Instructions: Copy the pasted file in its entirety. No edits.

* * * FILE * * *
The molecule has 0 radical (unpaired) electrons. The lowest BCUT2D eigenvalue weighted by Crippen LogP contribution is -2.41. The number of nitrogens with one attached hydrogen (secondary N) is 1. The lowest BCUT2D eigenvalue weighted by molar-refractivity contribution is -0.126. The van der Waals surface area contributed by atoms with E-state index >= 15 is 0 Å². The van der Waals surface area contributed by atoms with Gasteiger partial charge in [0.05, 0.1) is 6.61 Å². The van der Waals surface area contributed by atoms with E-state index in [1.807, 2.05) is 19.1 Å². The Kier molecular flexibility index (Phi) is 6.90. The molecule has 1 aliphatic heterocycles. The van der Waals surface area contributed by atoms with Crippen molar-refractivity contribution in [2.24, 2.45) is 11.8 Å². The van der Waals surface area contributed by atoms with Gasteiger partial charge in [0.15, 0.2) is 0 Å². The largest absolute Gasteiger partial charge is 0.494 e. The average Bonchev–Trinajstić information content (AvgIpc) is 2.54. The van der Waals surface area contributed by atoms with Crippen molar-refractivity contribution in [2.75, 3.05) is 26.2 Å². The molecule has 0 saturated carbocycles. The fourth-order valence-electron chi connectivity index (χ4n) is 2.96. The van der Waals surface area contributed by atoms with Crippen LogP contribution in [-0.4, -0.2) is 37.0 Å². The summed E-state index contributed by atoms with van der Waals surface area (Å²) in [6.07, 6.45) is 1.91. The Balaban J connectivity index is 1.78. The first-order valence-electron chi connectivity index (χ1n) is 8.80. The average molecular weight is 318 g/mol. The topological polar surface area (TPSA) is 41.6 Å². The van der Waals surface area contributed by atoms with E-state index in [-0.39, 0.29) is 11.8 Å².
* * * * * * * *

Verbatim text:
The molecule has 0 radical (unpaired) electrons. The lowest BCUT2D eigenvalue weighted by Crippen LogP contribution is -2.41. The number of nitrogens with one attached hydrogen (secondary N) is 1. The lowest BCUT2D eigenvalue weighted by molar-refractivity contribution is -0.126. The van der Waals surface area contributed by atoms with E-state index >= 15 is 0 Å². The van der Waals surface area contributed by atoms with Gasteiger partial charge in [0.05, 0.1) is 6.61 Å². The van der Waals surface area contributed by atoms with E-state index in [1.807, 2.05) is 19.1 Å². The Kier molecular flexibility index (Phi) is 6.90. The molecule has 1 aliphatic heterocycles. The van der Waals surface area contributed by atoms with Crippen molar-refractivity contribution in [2.24, 2.45) is 11.8 Å². The van der Waals surface area contributed by atoms with Gasteiger partial charge in [0.15, 0.2) is 0 Å². The largest absolute Gasteiger partial charge is 0.494 e. The average Bonchev–Trinajstić information content (AvgIpc) is 2.54. The van der Waals surface area contributed by atoms with Crippen molar-refractivity contribution in [2.75, 3.05) is 26.2 Å². The molecule has 0 saturated carbocycles. The fourth-order valence-electron chi connectivity index (χ4n) is 2.96. The van der Waals surface area contributed by atoms with Crippen LogP contribution in [-0.4, -0.2) is 37.0 Å². The summed E-state index contributed by atoms with van der Waals surface area (Å²) in [6.07, 6.45) is 1.91. The Balaban J connectivity index is 1.78. The first-order valence-electron chi connectivity index (χ1n) is 8.80. The average molecular weight is 318 g/mol. The topological polar surface area (TPSA) is 41.6 Å². The van der Waals surface area contributed by atoms with E-state index in [-0.39, 0.29) is 11.8 Å².